While international envoys and leaders seem to be falling over themselves to help usher in an end to the presidential vacuum here, Lebanese politicians themselves seem less prepared to give their full attention to the problem.
Or rather, they are motivated to an extent, but only so far as they believe it will benefit them. This is especially true of Free Patriotic Movement leader Michel Aoun and Lebanese Forces head Samir Geagea.
The two Maronite leaders are apparently unprepared to see the presidential gap for what it is – a national crisis deserving of their immediate and full attention. It seems to them little more than a nuisance, or any other political issue that they can squabble and bicker over, hoping to get the most personal capital out of it as possible.
Prime Minister Tammam Salam met Thursday in Paris with French President Francois Hollande. And high-level ministers from Russia and elsewhere have also been in Beirut in recent days to help mediate between sparring politicians and try to broker a way out of this mess.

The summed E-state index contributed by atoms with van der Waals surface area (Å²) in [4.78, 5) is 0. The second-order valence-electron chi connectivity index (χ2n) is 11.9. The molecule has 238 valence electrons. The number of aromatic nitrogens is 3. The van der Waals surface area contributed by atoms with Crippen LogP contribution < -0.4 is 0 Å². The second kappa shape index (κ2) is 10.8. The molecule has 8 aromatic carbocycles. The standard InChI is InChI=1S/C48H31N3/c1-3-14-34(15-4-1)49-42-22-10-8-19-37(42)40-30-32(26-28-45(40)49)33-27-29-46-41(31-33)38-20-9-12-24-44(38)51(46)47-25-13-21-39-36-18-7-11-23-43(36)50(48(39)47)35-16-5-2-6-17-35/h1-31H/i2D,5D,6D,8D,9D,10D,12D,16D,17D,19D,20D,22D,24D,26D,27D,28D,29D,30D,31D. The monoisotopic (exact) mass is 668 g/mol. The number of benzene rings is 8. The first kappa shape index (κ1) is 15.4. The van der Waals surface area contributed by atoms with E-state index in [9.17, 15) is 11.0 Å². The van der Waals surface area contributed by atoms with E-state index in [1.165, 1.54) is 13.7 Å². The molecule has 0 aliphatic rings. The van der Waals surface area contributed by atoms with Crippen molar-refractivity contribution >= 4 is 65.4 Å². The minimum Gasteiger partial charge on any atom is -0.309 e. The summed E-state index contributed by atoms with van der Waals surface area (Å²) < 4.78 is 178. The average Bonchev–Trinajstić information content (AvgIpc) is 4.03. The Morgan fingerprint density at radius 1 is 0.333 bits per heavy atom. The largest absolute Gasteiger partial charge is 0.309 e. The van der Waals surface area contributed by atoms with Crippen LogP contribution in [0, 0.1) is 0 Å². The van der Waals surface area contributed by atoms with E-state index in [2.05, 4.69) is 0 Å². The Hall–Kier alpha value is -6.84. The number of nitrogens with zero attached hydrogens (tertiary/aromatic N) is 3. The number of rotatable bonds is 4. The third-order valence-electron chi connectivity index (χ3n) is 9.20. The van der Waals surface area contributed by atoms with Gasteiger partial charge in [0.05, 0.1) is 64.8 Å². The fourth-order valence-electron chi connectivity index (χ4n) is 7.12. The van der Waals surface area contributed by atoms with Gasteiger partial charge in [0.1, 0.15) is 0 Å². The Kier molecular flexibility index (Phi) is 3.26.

But it seems as if Lebanon’s political leaders – particularly those holding up any progress on the presidential front – are behaving like petulant children, determined to get their own way, at whatever cost. It should be a cause for embarrassment that foreign powers – undeniably motivated by self-interest but at least prepared to move the issue forward – seem more committed to closing the presidential file than political leaders at home.
With the security situation in Lebanon in the state that it is in, now is the time for strong leaders who can make difficult decisions and, when necessary, sacrifices.